Don Cook, NNSA’s deputy administrator for Defense Programs, last week spoke to Pantexans about the future mission of Pantex and the critical role the plant will play in maintaining the nation’s stockpile for decades to come. During the visit, Cook congratulated some of the 100-plus Pantexans who helped to secure the plant and conduct recovery operations during and after the Feb. 25 blizzard that dropped more than 19 inches on the Amarillo area.
Workers at the Pantex Plant last month finished the largest concrete pour to date on the High Explosives Pressing Facility, completing the last of the elevated soffits, which are part of the roof deck/second story of the building.
The pour marked the completion of approximately 50 percent of the construction on the 45,000 square-foot facility, which will combine high explosives operations from numerous outdated buildings into one state-of-the-art facility which will help to bolster Pantex’s status as the DOE’s High Explosives Center of Excellence for HE manufacturing.
Construction of the $65 million facility is expected to be complete next year. The construction effort is being managed by the U.S Army Corps of Engineers and the design effort/plant support is being led by B&W Pantex/CH2MHill.
Lawrence Livermore National Laboratory researchers have performed record simulations using all 1,572,864 cores of Sequoia, the largest supercomputer in the world.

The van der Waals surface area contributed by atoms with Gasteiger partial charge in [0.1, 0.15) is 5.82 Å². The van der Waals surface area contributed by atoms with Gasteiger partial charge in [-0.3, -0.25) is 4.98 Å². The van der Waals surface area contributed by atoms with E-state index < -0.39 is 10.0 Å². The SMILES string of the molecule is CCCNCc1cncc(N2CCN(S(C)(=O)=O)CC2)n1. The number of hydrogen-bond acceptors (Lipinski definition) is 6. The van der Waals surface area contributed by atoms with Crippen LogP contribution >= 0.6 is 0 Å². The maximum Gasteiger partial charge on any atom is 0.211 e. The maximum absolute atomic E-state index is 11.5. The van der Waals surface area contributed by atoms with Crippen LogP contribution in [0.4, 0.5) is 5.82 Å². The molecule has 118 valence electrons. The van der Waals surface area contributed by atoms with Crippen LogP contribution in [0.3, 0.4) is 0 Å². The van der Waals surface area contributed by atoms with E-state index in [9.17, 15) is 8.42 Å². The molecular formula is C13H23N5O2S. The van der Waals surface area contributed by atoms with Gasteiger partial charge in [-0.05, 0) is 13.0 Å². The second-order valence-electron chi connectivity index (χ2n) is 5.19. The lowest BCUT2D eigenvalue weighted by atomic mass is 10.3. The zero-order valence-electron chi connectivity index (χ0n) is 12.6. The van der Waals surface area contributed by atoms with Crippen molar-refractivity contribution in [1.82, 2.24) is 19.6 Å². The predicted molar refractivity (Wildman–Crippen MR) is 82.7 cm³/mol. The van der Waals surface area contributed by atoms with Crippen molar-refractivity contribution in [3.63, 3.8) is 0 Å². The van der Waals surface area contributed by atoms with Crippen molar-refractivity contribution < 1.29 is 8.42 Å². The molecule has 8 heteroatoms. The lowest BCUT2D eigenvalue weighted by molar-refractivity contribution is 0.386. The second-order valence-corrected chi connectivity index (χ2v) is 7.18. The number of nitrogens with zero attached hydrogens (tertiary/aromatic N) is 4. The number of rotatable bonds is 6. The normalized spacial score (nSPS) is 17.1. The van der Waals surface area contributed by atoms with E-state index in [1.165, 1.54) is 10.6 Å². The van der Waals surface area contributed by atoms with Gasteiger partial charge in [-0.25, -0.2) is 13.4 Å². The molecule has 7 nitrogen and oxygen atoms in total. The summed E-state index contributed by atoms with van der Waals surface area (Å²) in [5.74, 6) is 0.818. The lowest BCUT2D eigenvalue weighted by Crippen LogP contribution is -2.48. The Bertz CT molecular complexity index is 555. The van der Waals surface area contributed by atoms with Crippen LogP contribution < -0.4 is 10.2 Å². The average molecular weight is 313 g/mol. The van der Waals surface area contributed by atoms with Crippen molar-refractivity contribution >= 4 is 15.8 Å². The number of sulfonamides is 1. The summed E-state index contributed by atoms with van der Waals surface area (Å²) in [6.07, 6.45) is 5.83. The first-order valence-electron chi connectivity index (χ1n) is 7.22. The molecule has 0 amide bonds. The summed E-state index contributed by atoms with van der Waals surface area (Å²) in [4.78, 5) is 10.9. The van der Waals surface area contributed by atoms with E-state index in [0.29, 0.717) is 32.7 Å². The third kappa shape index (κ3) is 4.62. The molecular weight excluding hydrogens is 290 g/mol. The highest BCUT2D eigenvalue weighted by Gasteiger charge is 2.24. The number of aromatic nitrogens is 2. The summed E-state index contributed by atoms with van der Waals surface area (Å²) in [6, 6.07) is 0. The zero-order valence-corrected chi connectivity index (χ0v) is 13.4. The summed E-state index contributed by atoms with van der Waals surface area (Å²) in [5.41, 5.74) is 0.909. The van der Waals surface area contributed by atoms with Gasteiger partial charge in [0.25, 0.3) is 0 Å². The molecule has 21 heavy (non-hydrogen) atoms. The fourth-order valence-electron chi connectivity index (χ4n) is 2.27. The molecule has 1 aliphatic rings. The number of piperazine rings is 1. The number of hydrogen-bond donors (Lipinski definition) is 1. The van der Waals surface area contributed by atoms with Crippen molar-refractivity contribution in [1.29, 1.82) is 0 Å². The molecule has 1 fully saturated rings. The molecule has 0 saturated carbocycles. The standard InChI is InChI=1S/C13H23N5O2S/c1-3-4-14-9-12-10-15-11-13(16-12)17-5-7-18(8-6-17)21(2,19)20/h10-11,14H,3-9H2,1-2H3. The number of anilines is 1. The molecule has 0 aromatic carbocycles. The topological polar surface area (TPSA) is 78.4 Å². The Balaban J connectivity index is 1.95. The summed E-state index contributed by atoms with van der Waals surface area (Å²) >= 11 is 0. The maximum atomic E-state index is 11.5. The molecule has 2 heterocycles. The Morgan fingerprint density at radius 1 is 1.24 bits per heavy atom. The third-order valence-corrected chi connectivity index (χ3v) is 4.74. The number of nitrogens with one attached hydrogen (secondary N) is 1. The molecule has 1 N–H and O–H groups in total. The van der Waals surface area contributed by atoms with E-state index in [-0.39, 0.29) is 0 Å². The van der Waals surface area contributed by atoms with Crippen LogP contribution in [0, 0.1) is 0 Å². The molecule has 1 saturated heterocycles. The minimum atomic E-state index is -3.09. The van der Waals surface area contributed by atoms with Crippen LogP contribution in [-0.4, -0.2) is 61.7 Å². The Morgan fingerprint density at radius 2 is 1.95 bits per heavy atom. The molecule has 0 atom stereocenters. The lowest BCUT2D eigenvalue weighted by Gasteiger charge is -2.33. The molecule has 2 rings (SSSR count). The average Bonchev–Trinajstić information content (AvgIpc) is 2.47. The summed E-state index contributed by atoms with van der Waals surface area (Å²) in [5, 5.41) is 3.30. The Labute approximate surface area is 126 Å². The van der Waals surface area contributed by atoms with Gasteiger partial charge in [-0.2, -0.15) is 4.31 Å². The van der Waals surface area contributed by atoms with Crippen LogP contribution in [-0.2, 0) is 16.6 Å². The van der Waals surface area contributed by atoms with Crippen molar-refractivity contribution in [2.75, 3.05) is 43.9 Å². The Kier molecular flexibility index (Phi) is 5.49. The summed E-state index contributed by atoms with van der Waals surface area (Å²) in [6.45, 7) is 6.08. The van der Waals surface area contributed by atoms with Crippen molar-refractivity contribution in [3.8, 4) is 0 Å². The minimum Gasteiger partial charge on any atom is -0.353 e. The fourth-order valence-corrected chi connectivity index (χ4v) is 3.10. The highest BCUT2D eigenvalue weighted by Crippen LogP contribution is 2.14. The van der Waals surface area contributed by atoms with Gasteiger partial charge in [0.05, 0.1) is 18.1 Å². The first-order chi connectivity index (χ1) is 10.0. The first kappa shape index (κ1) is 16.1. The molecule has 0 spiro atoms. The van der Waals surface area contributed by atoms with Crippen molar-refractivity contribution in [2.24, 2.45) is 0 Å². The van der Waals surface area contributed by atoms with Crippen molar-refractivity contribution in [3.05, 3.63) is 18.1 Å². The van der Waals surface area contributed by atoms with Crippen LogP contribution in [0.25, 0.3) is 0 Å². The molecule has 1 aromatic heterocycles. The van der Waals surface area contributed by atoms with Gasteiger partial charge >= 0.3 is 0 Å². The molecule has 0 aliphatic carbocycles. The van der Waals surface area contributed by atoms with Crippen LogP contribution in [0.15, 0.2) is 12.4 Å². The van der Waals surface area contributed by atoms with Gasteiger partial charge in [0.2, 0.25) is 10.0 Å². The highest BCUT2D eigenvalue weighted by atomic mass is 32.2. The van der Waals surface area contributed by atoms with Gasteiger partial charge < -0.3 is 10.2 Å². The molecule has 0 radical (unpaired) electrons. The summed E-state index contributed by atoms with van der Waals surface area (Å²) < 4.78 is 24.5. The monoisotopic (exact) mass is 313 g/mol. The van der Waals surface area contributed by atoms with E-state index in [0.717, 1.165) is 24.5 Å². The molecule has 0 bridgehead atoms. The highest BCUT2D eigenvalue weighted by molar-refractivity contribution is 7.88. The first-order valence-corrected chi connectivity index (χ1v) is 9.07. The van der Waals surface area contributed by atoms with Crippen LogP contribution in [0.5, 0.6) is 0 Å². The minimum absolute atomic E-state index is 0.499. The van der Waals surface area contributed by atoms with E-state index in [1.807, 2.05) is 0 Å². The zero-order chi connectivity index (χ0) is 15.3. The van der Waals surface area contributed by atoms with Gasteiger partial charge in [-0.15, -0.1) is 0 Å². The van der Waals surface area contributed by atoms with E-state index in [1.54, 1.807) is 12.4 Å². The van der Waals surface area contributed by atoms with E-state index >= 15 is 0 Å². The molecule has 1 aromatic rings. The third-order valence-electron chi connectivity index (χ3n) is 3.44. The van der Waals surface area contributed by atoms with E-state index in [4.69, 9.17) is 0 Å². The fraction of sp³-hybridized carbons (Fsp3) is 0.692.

The simulations are the largest particle-in-cell (PIC) code simulations by number of cores ever performed. PIC simulations are used extensively in plasma physics to model the motion of the charged particles, and the electromagnetic interactions between them, that make up ionized matter.
Sequoia, a NNSA machine, is based on IBM BlueGene/Q architecture and is the first machine to exceed one million computational cores. It is also second on the list of the world’s fastest supercomputers, operating at 16.3 petaflops (16.3 quadrillion floating point operations per second). Sequoia preparing to move to classified computing in support of stockpile stewardship.
About the photo: OSIRIS simulation on Sequoia of the interaction of a fast-ignition-scale laser with a dense DT plasma. The laser field is shown in green, the blue arrows illustrate the magnetic field lines at the plasma interface and the red/yellow spheres are the laser-accelerated electrons that will heat and ignite the fuel.
The NIF Warehouse Group recently marked the 15th year without a lost work-time injury. Since warehouse operations began in 1998 at an off-site facility, the group has been involved in the receipt, storage and/or delivery of virtually every component that has gone into the construction of NIF, installation of the laser systems and the conduct of the National Ignition Campaign.
A celebration was held on March 6 at Lawrence Livermore National Laboratory to recognize the group’s impressive accomplishments in both safety and productivity.
About the photo: Participating in the 15-year warehouse safety celebration at Livermore were (left to right) Bob Arthur, Sandra Brereton, Barb Quivey, Kelvin Liggins, Joe Lamendola, George Bonawitz, Ed Pereira, Mike Stortz, Roger Esparza, Kevin King, Norma Hinds, Jim Turner and Valerie Roberts.